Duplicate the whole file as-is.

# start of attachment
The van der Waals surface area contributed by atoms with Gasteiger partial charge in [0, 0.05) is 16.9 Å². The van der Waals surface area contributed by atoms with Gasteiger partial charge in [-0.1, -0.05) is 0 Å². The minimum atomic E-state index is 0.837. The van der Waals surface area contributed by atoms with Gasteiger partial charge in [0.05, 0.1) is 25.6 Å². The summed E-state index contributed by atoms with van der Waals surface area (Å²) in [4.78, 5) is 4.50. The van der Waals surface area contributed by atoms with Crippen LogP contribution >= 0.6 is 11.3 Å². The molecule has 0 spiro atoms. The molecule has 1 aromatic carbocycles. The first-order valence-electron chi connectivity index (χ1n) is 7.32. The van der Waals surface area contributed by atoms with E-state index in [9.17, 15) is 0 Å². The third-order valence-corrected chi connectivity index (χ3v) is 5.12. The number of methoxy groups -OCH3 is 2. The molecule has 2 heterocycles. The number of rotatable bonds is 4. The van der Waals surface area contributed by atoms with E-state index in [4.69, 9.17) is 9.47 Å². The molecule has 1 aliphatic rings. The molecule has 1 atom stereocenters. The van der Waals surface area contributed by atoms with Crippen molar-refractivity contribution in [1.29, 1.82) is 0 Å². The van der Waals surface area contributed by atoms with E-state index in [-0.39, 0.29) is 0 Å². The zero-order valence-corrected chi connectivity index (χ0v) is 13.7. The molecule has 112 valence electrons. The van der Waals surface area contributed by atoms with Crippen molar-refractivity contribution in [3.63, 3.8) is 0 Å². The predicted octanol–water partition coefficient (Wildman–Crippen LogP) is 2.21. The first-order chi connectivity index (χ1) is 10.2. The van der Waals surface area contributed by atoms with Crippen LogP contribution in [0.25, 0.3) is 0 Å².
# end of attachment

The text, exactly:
The van der Waals surface area contributed by atoms with Gasteiger partial charge in [0, 0.05) is 16.9 Å². The van der Waals surface area contributed by atoms with Gasteiger partial charge in [-0.1, -0.05) is 0 Å². The minimum atomic E-state index is 0.837. The van der Waals surface area contributed by atoms with Gasteiger partial charge in [0.05, 0.1) is 25.6 Å². The summed E-state index contributed by atoms with van der Waals surface area (Å²) in [4.78, 5) is 4.50. The van der Waals surface area contributed by atoms with Crippen LogP contribution >= 0.6 is 11.3 Å². The molecule has 0 spiro atoms. The molecule has 1 aromatic carbocycles. The first-order valence-electron chi connectivity index (χ1n) is 7.32. The van der Waals surface area contributed by atoms with E-state index in [9.17, 15) is 0 Å². The third-order valence-corrected chi connectivity index (χ3v) is 5.12. The number of methoxy groups -OCH3 is 2. The molecule has 2 heterocycles. The number of rotatable bonds is 4. The van der Waals surface area contributed by atoms with E-state index in [4.69, 9.17) is 9.47 Å². The molecule has 1 aliphatic rings. The molecule has 1 atom stereocenters. The van der Waals surface area contributed by atoms with Crippen molar-refractivity contribution in [1.29, 1.82) is 0 Å². The van der Waals surface area contributed by atoms with E-state index in [-0.39, 0.29) is 0 Å². The zero-order valence-corrected chi connectivity index (χ0v) is 13.7. The molecule has 112 valence electrons. The van der Waals surface area contributed by atoms with Crippen molar-refractivity contribution in [3.63, 3.8) is 0 Å². The predicted octanol–water partition coefficient (Wildman–Crippen LogP) is 2.21. The first-order chi connectivity index (χ1) is 10.2. The van der Waals surface area contributed by atoms with Crippen LogP contribution in [0.25, 0.3) is 0 Å².